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Written by Toby Payne, third-year BA History

On Friday evening societies, campaign groups, political representatives and students from filled into the large Logan Hall at UCL for the London Student Assembly, organised by the Student’s Union.  

Two issues, of course, were on everyone’s lips, the December election and then more broadly, Brexit. I started by speaking to several single-issue pressure groups, and student political societies, all enthusiastically sharing their opinions.  

Cathleen, from For Future’s Sake, a student-led movement campaigning for a People’s Vote on Brexit told me that she believed this election to be “a once in a generation-defining one”, a sentiment shared by multiple speakers throughout the evening including Chuka Ummuna, the Liberal Democrat Parliamentary candidate for the Cities of London and Westminster, in his pitch to students. Cathleen’s desire to see politics diversified beyond the ‘pale, male and stale’ norm, was also something touched on by later panels.  

Youth engagement and activism was a clear theme, and one the Union had been keen to promote, holding a ‘Goats For Votes’ campaign the previous day, encouraging students to register to vote likely attracted further with the promise of seeing furry friends on campus.  

Only the Liberal Democrats and Labour Party opted to send student representatives but were both enthusiastically sharing their respective message ahead of the election. All four students on the Liberal Democrat stand drew me to the pragmatism and importance of the policies their party was putting forward, comparing theirs to the ‘unrealistic’ promises of Labour. Mental health, drug policy and the NHS were 3 key areas they wanted to stress, with their position of being ‘major nationwide party unequivocally for remain’ an attractive policy for students. That week all of them had been campaigning around UCL for Matthew Kirk, their PPC for Holborn and St Pancras, an important seat with an especially high number of students living in.  

Aisha and Isaac from UCL Labour had a large poster of the manifesto promise to scrap tuition fees and talked further on several of their party’s policies they thought would be attractive to students. It was the “most ambitious” manifesto of all the parties, and the “only one that takes seriously the pressing issues facing students,” they told me. They have both been campaigning across London in several marginal seats the party needs to win, including Uxbridge and South Ruislip, the seat of Boris Johnson, with Ali Milani, their PPC, keen to debate the PM who has pulled out of hustings events there. Aisha was confident over Keir Starmer’s seat in St Pancras and lauded him for crafting Labour’s ‘brilliant Brexit policy’.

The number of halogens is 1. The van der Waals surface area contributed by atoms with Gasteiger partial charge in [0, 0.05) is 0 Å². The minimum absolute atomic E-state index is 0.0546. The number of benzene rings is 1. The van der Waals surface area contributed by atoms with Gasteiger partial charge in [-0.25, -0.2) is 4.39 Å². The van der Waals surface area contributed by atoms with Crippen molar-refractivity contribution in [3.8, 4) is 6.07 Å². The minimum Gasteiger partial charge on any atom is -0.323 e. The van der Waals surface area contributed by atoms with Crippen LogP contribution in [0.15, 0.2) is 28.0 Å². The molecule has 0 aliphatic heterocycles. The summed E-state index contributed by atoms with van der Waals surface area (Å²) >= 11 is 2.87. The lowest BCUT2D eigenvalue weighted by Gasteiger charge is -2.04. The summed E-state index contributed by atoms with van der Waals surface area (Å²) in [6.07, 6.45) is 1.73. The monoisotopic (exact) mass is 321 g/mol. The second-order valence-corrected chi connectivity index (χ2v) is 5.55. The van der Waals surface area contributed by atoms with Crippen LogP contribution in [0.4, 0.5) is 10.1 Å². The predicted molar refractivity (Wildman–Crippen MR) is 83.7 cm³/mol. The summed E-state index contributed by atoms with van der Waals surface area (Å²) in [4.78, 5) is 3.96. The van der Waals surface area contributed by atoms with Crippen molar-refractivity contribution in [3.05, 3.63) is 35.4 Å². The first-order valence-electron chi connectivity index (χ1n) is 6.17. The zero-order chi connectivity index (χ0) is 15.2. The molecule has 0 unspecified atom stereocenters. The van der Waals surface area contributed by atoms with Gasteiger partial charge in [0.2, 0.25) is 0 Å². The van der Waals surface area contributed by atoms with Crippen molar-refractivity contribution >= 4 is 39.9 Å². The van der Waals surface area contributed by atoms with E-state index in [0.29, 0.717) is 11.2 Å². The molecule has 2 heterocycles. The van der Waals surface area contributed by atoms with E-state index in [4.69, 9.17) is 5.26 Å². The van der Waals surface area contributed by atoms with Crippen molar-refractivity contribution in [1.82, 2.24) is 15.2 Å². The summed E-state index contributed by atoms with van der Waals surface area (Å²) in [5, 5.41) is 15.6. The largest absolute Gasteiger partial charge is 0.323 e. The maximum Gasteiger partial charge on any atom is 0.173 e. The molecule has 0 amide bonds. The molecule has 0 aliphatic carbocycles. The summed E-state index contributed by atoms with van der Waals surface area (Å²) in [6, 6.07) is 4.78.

Molly Hartill, UCL’s Community Relations Officer, opened the main event stressing how important it is for students to register to vote and get energised, the main reason behind the event held. By not voting she said, we are “essentially giving away our voice.” 

First on the programme for the evening was a hustings style event, with candidates from all of England’s major parties sending representatives standing across North and Central London. All bar Johnny Luk, the Conservative Party PPC for Hampstead and Kilburn, spoke almost exclusively on Brexit and the generational importance of the general election in changing the shape and future of the country. Mr Luk chose instead to focus on the forces underlying his political philosophy and the necessity for the government to further seek to unleash the forces of ‘enterprise and entrepreneurship’.  

The youngest of those speaking was Lara McNeill, the Youth Representative on Labour’s NEC and King’s College student, who spoke passionately about her experience with the NHS at university and how it was one example, of many, where “society (was) ripping off those who worked hard”. Her major point was that the societal divide today was between “those who live off work and those who live off wealth”, and that the election was an attempt to “answer the question; whose side are you on?”  

Following the hustings, a panel was convened on the issue of Youth Engagement. All the speakers were in some way involved with students and young people. Richard Brooks, from FFS, spoke extensively on the need for as many young people to vote as possible, with FFS focussing on 20 key seats where there are slim majorities, where students could tip the seat. Young people make up the difference nationwide, and while record numbers are registering to vote, more still can.  

I spoke to a girl sat on my row, who was conflicted over where she should vote, her London student flat or back at her family house in Oxford, but was keen to chat through with her coursemates the necessity to tactical vote, something many students seemed acutely aware of.  

Mete Coban, a Labour Councillor and Chief Executive at My Life My Say, used his experience in youth engagement to explain where he thought the disconnect was and why, between young people and politics. Using an alarming statistic that the average age of a councillor is 66 and an MP was mid-50s to illustrate his point, he encouraged efforts like Automatic Voter Registration, a Labour policy, and increasing education in schools to bridge this divide.  

It was clear that those attending were energised and raring to go ahead of the December election, which way it would go however, no one could say for sure.  

More about the General Election